The Semantics of x86 Multiprocessor Programs
Multiprocessors are now dominant, but real multiprocessors do not provide the sequentially consistent memory that is assumed by most work on semantics and verification. Instead, they have subtle relaxed (or weak) memory models, usually described only in ambiguous (and sometimes flawed) prose, leading to widespread confusion.
We are working to develop mathematically rigorous and usable semantics for multiprocessor programs, focussing on three architectures: x86 (Intel 64/IA-32 and AMD64), Power, and ARM. Such models should provide a solid intuition for low-level programming, and a sound foundation for future work on verification, static analysis, and compilation of low-level concurrent code, and for the design of high-level concurrent programming languages.
This work is associated with a broader project on Relaxed-Memory Concurrency.
For x86, we have developed the x86-TSO model.
To the best of our knowledge, x86-TSO is sound with respect to actual processor
behaviour, matches the current vendor intentions, and is a good
model to program above. We give two
equivalent definitions of x86-TSO: an intuitive operational model
based on local write buffers, and an axiomatic total store ordering
model, similar to that of the SPARCv8. Both are adapted to handle
x86-specific features. We implemented the axiomatic model in our
The x86-TSO model was introduced and is formally defined in the TPHOLs paper below, together with its accompanying techreport and HOL4 definitions.
The paper below introduces a reasoning principle for programs running above
the x86-TSO model: a generalisation, triangular race freedom
of a data race freedom property. Of particular interest are the low-level implementations of the abstractions that
support language-level concurrency - especially because they invariably
contain data races. Triangular race freedom is used to analyze five concurrency abstraction implementations: two spinlocks (from
Linux); a non-blocking write protocol; the double-checked locking idiom;
The paper below develops a program logic for x86-TSO assembly programs, extending rely-guarantee reasoning. It is formalised in HOL4 and illustrated with Simpson's 4-slot algorithm.
Our earlier x86-CC model, presented at POPL 2009, was based on the then-current Intel and AMD documentation: the Intel 64 and IA-32 Architectures Software Developer's Manual [up to revision 28, Sept. 2008] and AMD64 Architecture Programmer's Manual [vol 2, rev. 3.14, Sept. 2007], and also with the earlier Intel 64 Architecture Memory Ordering White Paper [Aug. 2007]. We tested the semantics against actual processors and the vendor litmus-test examples, and gave an equivalent abstract-machine characterisation of our axiomatic memory model. We proved that the memory model is equivalent to a simpler (`nice execution') definition. For programs that are, in some precise sense, data-race free, we proved in HOL that their behaviour is sequentially consistent. However, that vendor documentation, and hence x86-CC, turned out to be misleading or unsound with respect to the behaviour of actual x86 processors: it forbids behaviour that actual processors exhibit, as detailed in the Addendum to the x86-CC paper below. More recent vendor documentation (revisions 29ff of the Intel SDM) fixes that unsoundness but gives surprisingly weak guarantees to programmers. Accordingly, while the paper may still be of some interest (and the instruction semantics and testing material is still relevant), for most purposes one should focus on the x86-TSO model above.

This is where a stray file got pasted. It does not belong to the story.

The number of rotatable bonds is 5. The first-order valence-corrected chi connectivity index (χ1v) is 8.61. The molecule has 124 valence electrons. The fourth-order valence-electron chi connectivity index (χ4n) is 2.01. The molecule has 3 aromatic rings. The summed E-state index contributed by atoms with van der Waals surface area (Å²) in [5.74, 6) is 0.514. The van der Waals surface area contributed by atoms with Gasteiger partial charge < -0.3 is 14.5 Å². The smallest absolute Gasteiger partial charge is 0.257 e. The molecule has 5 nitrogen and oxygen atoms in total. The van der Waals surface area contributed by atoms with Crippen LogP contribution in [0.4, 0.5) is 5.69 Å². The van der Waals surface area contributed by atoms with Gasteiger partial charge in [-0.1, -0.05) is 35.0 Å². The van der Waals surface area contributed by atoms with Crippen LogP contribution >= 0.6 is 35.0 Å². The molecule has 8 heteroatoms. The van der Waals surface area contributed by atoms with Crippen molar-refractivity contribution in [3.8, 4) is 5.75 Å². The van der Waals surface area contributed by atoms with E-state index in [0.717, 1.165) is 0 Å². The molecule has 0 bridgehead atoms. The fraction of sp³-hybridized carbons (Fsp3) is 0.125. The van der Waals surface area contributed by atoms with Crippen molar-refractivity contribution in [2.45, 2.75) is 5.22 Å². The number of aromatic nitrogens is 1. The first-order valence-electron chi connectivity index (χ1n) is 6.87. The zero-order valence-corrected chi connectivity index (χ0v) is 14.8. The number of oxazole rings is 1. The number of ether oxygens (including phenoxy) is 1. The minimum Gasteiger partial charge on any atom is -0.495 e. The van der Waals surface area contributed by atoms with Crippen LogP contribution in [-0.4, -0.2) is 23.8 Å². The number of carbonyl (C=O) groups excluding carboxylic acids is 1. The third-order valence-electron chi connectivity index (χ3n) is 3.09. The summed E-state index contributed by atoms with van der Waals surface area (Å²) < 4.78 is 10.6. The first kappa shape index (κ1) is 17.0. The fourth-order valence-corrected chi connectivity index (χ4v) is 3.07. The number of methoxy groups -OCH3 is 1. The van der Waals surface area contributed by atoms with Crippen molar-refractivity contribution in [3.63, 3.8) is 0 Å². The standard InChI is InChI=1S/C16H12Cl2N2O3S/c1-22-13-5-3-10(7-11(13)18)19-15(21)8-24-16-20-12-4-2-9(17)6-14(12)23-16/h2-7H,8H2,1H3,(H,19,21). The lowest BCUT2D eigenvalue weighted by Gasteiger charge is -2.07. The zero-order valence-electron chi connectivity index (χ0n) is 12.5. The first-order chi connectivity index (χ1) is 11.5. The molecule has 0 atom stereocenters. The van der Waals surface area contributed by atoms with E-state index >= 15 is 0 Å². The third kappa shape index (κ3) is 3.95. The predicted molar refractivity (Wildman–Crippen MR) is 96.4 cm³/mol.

To reason about multiprocessor machine-code or assembly code programs,
the memory model must be integrated with a semantic definition of the
behaviour of machine instructions.
The HOL developments above for x86 (x86-CC) and for the Power and ARM
(DAMP'09) include such definitions for modest fragments of the
In the absence of fully verified processor implementations, we
establish confidence in these definitions by empirical testing,
comparing the behaviours permitted by the HOL definition against the
behaviours observed in practice running randomly generated
instructions on actual processors. Our
See also the work by Fox and Myreen in the same vein on testing Fox and Gordon's ARM semantics.
Computer Laboratory, University of Cambridge:
University of Leicester:
We acknowledge funding from the EPSRC (grants EP/H005633/1 and EP/F036345), the INRIA equipes associees MM, and ANR grant ANR-06-SETI-010-02.